Eddery's genius vastly underrated
A few months back we ran a series on the best Irish sports stars and teams of the last 50 years. Very good it was too. But one name was missing from our top 50 performers - Pat Eddery, who died last week at the age of 63. In the 1975-1984 period he was judged inferior to the likes of John Watson, Brian Mullins and Ollie Campbell, in the 1985-1994 period Dennis Taylor, Teddy McCarthy and Michael Carruth got the nod ahead of him.
Now, all of these people were tremendous in their day. But not one of them could hold a candle to Eddery, who was one of the outstanding Irish sports stars of my lifetime. Look at his record. Only one jockey, the peerless Sir Gordon Richards, rode more winners on the flat on this side of the pond. Only three won more champion jockey titles and two of those, Nat Flatman and Fred Archer, won theirs back in the reign of Queen Victoria. In modern times only Lester Piggott, Willie Carson, Kieren Fallon and Frankie Dettori won more classics than Eddery.
The man from Kildare was very good for a very long time, winning his first champion jockey title at the age of just 22 in 1974 and his last at the age of 44 in 1996. When he won that first title he was the youngest title-holder since Charlie Elliott 50 years previously. And when he won the last title he was the oldest since Piggott in 1982. No older jockey has won the title since. It was a very special career.
Yet we missed him. Shame on us. But maybe it wasn't that surprising, because whatever about his exact position in the national sporting pantheon, Pat Eddery was unquestionably the most underrated great sportsman this country ever produced. He was the guy who tended to be left out of conversations about the very greatest, though he undoubtedly belonged in them. I've even known otherwise knowledgeable people who expressed surprise on finding out that he was Irish.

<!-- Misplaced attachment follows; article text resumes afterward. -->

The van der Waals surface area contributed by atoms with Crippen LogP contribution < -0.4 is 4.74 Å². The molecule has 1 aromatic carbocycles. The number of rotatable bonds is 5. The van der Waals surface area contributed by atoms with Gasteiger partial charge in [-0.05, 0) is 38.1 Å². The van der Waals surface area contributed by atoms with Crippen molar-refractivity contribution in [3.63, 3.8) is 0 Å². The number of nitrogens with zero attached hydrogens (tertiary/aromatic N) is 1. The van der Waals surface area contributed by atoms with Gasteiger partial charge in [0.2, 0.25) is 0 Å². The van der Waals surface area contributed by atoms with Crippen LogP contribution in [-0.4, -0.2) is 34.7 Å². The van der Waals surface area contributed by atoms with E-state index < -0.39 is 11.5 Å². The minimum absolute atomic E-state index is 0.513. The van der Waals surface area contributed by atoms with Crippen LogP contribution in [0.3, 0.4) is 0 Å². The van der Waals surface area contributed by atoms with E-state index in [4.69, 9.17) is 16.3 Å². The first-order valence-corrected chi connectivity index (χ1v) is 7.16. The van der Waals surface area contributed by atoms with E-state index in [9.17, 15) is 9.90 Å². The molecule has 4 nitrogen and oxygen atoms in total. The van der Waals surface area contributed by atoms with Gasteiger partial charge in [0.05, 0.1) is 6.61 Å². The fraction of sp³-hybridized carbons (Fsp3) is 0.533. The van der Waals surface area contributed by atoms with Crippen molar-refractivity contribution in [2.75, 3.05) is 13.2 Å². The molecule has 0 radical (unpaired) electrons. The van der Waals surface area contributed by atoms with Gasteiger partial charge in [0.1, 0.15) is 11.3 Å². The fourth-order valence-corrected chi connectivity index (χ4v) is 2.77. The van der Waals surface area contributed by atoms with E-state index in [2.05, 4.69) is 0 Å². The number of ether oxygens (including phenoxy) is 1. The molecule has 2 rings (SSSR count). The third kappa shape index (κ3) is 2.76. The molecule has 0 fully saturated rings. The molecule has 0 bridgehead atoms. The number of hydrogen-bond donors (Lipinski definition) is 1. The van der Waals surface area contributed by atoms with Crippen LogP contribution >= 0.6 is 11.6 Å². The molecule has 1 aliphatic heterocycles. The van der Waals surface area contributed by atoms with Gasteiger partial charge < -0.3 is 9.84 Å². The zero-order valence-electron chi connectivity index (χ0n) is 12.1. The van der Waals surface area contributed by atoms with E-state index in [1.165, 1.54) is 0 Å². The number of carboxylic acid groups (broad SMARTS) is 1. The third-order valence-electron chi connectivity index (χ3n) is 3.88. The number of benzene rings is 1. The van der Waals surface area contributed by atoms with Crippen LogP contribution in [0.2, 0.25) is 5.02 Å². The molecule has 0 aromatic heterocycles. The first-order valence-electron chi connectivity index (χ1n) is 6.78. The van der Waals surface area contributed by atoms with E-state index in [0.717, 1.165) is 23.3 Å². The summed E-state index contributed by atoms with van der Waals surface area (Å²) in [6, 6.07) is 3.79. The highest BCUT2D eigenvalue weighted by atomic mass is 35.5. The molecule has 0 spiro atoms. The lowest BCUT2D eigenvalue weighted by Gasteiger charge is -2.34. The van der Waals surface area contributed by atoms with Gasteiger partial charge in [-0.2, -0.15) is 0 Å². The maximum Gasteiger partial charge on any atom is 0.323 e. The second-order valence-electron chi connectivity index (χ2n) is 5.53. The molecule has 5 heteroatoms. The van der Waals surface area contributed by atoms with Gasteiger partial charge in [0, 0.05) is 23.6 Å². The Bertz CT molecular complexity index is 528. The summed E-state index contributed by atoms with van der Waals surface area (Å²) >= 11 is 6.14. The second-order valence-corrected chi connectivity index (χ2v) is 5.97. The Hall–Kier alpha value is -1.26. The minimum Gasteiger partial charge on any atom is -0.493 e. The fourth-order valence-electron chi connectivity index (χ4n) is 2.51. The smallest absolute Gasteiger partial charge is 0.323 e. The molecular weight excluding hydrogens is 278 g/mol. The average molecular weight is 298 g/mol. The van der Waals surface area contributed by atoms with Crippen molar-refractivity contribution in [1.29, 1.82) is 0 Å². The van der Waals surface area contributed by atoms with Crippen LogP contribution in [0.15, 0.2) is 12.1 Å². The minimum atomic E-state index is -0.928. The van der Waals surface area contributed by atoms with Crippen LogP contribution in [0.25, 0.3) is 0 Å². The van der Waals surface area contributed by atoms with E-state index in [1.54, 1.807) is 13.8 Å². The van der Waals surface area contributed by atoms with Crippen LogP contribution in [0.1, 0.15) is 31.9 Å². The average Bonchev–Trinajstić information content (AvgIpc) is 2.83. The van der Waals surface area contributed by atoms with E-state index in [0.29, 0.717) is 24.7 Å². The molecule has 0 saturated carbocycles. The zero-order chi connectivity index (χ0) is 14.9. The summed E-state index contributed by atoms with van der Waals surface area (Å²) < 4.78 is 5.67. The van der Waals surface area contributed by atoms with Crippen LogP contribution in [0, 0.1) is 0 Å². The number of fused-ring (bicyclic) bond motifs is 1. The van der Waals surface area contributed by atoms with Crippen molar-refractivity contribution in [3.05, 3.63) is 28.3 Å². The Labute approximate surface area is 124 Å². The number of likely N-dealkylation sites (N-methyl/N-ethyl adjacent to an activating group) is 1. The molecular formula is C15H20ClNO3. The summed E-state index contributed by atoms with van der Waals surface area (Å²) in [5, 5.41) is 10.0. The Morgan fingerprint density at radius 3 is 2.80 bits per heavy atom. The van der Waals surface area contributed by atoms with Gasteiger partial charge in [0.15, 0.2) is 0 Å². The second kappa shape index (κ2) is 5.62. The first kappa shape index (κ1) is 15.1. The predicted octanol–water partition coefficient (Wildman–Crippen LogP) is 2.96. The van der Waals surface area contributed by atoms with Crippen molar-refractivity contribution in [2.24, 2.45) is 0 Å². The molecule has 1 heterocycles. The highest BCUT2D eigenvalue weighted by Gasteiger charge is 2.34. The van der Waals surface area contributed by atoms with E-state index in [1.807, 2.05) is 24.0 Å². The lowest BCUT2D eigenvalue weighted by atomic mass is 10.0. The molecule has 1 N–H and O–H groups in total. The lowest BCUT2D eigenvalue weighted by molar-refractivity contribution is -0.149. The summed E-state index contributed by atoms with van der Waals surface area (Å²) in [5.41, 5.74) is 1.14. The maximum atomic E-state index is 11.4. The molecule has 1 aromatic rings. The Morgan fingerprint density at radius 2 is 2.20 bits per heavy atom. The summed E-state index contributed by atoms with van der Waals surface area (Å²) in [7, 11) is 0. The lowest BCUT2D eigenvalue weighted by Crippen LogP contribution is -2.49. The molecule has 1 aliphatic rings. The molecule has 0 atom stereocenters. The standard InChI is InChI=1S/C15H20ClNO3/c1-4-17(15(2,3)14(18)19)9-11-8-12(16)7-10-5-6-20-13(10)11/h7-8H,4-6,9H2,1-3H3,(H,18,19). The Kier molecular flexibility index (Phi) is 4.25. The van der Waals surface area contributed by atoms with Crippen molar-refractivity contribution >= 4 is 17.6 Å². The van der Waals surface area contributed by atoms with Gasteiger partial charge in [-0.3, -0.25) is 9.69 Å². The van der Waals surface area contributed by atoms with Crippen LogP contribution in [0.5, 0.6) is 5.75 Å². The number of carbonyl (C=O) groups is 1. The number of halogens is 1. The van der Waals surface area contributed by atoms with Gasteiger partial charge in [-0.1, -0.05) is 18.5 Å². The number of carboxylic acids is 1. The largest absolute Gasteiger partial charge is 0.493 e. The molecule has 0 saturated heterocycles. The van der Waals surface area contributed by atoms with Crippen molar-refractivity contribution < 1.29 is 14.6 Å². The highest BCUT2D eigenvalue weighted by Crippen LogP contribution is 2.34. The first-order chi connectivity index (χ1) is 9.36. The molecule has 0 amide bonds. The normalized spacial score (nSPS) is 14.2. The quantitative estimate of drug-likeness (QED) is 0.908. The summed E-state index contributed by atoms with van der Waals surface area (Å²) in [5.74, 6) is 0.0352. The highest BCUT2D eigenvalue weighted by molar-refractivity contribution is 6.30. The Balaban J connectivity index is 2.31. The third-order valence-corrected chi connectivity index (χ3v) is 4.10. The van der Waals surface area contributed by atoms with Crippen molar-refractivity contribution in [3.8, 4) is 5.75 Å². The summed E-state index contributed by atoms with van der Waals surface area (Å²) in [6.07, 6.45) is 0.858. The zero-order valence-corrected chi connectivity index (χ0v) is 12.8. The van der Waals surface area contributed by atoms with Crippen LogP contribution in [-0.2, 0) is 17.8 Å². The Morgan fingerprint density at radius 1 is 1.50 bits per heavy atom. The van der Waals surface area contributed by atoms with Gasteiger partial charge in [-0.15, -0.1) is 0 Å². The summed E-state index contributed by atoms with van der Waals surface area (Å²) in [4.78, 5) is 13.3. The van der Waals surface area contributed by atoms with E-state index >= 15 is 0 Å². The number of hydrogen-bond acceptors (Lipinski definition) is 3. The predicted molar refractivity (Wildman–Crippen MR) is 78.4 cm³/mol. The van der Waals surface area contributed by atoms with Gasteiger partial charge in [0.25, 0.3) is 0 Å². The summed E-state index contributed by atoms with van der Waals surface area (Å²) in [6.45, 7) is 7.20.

Why was this? Maybe it had something to do with the fact that Eddery left for England to pursue his trade at the age of 15 and stayed there for the rest of his life. And it could also have something to do with the unobtrusive nature of not just Eddery's genius, but that of the great jockeys in general. It is, after all, only in recent years that Tony McCoy made it on to the national sporting radar. Even Kieren Fallon's six champion jockey titles between 1997 and 2003 didn't seem to get the kind of praise which was showered on far lesser achievements.
Racing people know the worth of their heroes but mainstream acceptance is not as readily forthcoming, the week of Cheltenham always excepted. Perhaps that's because the jockey's trade doesn't reward egotism and showboating. Pull your gansey over your head when you're passing the post and you're going to fall on your arse. So we tend to undervalue these magnificent men on their flying machines.
Think of Pat Eddery's career. He was at the top of his chosen profession for almost a quarter of a century. There were highlights: steering Grundy past Bustino in the 1975 King George and Queen Elizabeth Stakes battle, which some aficionados still claim was the greatest race of all; three Arc de Triomphe wins on the trot between 1985 and 1987 - the second of them on Dancing Brave, who Eddery thought was the best horse he ever rode; and that final flourish when, at the age of 51, he got Reel Buddy home in the Sussex Stakes at Goodwood in a finish where the first five were within half-a-length of each other. But the most important thing of all was the sheer consistency of a great who, almost 5,000 times, knew what it was like to come home a winner - something not given to many sportsmen.
We probably didn't appreciate Pat Eddery enough when he was with us. In the words of The Proclaimers: "You know our sense of timing, we always wait too long." But let's make up for lost time and, when next that conversation about that greatest starts up, put in a few words for the little genius from Newbridge.
Sunday Indo Sport